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Your tax dollars are spent by the federal government to buy goods and services. Don't you want those goods and services to be produced in America?
The Trans-Pacific Partnership currently being negotiated would forbid the U.S. government from preferring U.S. companies over foreign competitors.
Seventy House members and many senators said they oppose TPP measures that could weaken Buy American policies. They said in a statement the TPP’s rules “could result in large sums of U.S. tax dollars being invested to strengthen other countries’ manufacturing sectors, rather than our own.”
In May, The U.S. House of Representatives voted to block talks for trade agreements that void Buy American rules. The Senate has yet to pass a similar bill, but you can write your senators here to tell them to support initiatives that cut off funding for trade talks that undo 'Buy American.'
The TPP 'could result in the offshoring hundreds of millions in tax dollars now recycled into the U.S. economy under the Buy American procurement program, which started in 1933,' according to a new study by Public Citizen.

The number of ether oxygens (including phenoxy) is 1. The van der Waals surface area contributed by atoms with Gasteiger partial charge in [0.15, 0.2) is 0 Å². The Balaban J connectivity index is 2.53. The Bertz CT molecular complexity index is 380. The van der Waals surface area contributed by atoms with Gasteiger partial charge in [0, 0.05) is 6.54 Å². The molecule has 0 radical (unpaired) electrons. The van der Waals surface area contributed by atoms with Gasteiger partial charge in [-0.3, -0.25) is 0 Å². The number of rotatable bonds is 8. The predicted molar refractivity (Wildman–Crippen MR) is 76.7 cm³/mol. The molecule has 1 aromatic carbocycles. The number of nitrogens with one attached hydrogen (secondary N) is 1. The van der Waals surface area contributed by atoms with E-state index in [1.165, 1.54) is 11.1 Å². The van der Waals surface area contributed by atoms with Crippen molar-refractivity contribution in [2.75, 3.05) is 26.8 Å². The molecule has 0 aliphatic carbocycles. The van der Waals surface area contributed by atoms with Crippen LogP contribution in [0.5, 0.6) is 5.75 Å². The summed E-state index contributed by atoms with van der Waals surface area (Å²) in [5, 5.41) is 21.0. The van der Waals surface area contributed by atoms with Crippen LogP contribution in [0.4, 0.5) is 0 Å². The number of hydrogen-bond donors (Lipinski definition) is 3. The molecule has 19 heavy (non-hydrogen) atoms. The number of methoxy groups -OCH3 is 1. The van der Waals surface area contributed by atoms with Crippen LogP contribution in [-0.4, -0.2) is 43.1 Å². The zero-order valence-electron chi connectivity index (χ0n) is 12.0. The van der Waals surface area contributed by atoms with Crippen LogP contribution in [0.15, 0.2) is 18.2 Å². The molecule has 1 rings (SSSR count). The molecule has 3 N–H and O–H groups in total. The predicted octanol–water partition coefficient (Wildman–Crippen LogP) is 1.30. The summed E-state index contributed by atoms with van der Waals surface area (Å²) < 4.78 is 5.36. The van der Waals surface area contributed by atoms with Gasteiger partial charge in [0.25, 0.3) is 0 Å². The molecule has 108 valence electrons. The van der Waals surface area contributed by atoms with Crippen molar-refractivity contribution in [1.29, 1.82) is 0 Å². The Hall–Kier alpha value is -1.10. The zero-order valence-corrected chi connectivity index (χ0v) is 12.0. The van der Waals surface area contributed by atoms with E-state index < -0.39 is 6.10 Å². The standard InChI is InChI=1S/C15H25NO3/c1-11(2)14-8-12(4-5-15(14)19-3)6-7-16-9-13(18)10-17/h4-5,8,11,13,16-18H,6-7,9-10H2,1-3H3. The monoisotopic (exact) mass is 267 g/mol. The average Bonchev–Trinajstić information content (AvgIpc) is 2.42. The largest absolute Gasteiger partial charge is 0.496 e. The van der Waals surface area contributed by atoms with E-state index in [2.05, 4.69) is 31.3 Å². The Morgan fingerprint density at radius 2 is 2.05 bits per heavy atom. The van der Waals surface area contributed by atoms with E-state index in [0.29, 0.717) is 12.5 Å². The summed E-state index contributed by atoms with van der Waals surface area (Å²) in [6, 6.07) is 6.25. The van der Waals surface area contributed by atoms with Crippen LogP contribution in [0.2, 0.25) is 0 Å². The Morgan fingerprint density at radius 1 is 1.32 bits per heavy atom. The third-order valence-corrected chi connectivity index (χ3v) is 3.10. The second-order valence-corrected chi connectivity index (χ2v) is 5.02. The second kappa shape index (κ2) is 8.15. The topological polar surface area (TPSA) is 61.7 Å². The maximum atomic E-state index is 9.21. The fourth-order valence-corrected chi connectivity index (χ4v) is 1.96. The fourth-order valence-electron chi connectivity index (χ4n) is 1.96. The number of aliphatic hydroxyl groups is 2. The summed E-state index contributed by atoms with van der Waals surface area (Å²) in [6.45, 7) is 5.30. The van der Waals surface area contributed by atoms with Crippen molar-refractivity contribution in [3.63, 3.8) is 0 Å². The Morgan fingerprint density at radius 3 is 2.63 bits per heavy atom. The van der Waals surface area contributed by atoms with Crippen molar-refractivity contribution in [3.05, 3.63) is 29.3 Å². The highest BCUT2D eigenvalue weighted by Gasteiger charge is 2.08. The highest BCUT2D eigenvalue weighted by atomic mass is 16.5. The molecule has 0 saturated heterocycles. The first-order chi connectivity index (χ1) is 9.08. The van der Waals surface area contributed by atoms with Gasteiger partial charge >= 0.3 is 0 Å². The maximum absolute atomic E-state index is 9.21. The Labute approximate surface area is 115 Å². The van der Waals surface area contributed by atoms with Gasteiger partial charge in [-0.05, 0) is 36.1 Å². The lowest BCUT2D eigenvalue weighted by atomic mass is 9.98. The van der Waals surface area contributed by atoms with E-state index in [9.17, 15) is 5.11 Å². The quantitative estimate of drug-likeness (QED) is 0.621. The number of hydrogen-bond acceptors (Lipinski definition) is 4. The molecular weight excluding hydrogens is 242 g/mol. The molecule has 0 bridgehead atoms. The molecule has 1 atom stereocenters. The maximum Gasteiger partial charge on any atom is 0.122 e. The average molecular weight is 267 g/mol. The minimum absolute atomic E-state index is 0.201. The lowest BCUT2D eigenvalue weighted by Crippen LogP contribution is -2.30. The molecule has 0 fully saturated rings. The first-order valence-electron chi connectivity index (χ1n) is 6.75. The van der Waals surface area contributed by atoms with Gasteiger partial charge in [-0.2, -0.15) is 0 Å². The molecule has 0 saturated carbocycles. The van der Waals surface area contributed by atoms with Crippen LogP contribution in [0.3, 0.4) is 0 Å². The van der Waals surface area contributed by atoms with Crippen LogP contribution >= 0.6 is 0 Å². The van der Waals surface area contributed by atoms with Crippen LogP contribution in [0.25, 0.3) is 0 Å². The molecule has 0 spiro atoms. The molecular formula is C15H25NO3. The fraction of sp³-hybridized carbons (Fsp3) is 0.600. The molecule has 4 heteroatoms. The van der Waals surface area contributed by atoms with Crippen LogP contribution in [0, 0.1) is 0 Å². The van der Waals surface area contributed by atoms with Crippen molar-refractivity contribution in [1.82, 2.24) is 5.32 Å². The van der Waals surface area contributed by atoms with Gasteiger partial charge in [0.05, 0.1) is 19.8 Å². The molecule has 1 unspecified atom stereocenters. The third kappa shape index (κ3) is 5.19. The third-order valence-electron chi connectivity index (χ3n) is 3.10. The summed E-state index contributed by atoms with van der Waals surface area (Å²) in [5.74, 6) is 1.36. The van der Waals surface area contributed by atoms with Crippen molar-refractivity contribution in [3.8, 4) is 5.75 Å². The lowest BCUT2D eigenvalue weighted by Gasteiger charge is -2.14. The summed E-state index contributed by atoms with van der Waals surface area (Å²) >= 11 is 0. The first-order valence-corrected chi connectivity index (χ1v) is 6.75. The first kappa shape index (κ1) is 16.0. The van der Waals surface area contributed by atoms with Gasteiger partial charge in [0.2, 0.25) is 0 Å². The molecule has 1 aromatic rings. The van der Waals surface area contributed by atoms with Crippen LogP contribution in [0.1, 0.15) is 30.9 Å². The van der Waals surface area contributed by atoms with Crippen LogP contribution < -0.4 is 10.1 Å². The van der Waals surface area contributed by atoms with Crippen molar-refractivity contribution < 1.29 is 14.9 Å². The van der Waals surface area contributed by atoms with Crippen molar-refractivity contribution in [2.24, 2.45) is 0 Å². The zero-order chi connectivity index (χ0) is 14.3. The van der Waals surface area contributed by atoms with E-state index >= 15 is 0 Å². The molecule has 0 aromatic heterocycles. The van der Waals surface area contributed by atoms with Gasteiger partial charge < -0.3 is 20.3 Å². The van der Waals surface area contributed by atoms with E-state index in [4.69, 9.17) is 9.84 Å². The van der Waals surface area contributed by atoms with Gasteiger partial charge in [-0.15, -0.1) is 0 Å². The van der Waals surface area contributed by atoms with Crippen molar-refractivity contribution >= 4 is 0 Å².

The amount of money at stake is enormous. For example,
• Each Texas taxpayer provides an estimated $2,645 annually in support of federal procurement, resulting in a statewide total of approximately $48.7 billion.
• Each year, taxpayers in California finance approximately $65.2 billion in federal procurement, or an estimated $2,280 per California taxpayer.
• Annual U.S. government procurement is funded with approximately $11.7 billion contributed by Washington state, which translates to $2,132 per taxpayer on average.
Public Citizen also points out the TPP would let companies owned by China in Vietnam undercut U.S. businesses to get contracts with the U.S. government. How can U.S. businesses compete with companies that pay an average minimum wage of 52 cents an hour?